European bourses have tumbled from record highs hit earlier this month as rising yields, inflationary pressures and COVID-19 cases pile pressure on equities.
The European Central Bank (ECB) does not see eurozone inflation above its two percent target in the medium term, chief economist Philip Lane said in an interview, even as inflation across the bloc rose to five percent in December.
But the incoming Bundesbank President Joachim Nagel warned on Tuesday that inflation could remain high for longer than the ECB expects.
He said: “The medium-term price outlook is exceptionally uncertain.
“I currently see a greater risk that the inflation rate could remain high for longer than currently expected.
“In any case, monetary policy must be on guard.”
He added: “The people in Germany rightly expect the Bundesbank to be an audible voice of the stability culture.
“I can assure you: it will stay that way. We will confidently bring our expertise and convictions into the debates.”
He also pledged to play a constructive role on the ECB’s Governing Council.
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The upcoming fourth-quarter earnings season is expected to strike a positive note for stock markets.
Germany’s Delivery Hero SE jumped 5.0 percent after saying it expects its food delivery business to break even during the second half of 2022 on-demand that has soared since the pandemic began.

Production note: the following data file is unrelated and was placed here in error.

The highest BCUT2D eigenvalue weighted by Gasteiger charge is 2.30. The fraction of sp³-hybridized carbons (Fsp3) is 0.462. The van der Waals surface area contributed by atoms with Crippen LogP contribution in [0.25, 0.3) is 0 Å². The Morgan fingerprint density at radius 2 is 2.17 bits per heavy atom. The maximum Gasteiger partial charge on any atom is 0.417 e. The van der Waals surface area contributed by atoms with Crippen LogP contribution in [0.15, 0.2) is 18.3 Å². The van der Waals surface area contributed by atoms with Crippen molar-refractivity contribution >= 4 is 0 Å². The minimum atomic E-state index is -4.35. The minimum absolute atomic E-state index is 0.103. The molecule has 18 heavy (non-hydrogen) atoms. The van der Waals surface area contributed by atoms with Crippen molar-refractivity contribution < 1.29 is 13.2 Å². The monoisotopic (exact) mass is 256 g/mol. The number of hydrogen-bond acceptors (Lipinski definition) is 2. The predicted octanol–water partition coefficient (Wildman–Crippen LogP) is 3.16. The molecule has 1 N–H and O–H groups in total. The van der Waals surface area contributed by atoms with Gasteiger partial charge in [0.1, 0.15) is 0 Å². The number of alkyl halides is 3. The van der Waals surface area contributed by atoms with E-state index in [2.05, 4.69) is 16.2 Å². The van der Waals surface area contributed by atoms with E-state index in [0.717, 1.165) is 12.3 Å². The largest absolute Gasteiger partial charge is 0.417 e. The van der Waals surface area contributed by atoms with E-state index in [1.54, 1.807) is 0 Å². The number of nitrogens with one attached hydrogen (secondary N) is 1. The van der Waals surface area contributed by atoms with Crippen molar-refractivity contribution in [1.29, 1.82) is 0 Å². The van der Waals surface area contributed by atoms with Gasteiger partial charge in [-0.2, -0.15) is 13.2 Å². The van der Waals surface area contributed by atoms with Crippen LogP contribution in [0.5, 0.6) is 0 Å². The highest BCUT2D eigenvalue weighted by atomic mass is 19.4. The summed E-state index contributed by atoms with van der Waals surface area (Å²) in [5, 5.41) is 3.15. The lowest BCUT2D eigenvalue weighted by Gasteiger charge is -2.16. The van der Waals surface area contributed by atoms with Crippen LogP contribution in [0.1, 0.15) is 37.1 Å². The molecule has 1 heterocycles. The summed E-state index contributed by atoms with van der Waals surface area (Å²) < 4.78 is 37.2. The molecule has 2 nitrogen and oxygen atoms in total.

Greg Marcus, managing director, UBS Private Wealth Management said: “Regardless of the volatility seen in markets so far this year, corporate fundamentals are strong and we are expecting double-digit earnings growth this year, which should bode well for stock prices in 2022.”
Profit for companies listed on the STOXX 600 is expected to jump 49.3 percent in the fourth quarter to 109.1 billion euros (£90.8billion) from a year earlier, Refinitiv data showed.
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Among other stocks, Italy’s second-largest bank, UniCredit, fell 1.1 percent after reports that it was interested in bidding for Russia’s Otkritie Bank.
HelloFresh gained 1.0 percent after the German meal-kit delivery firm announced a share buyback of up to 250 million euros (£208million).
Construction chemicals maker Sika AG climbed 2.9 percent after reporting a 17.3 percent rise in 2021 sales, boosted by acquisitions and an upturn in the building industry.
Meanwhile, Deutsche Bank slipped 0.5 percent after US financial investor Cerberus, which has favoured a merger of the bank and Commerzbank, divested a large chunk of its holdings in the top two German lenders.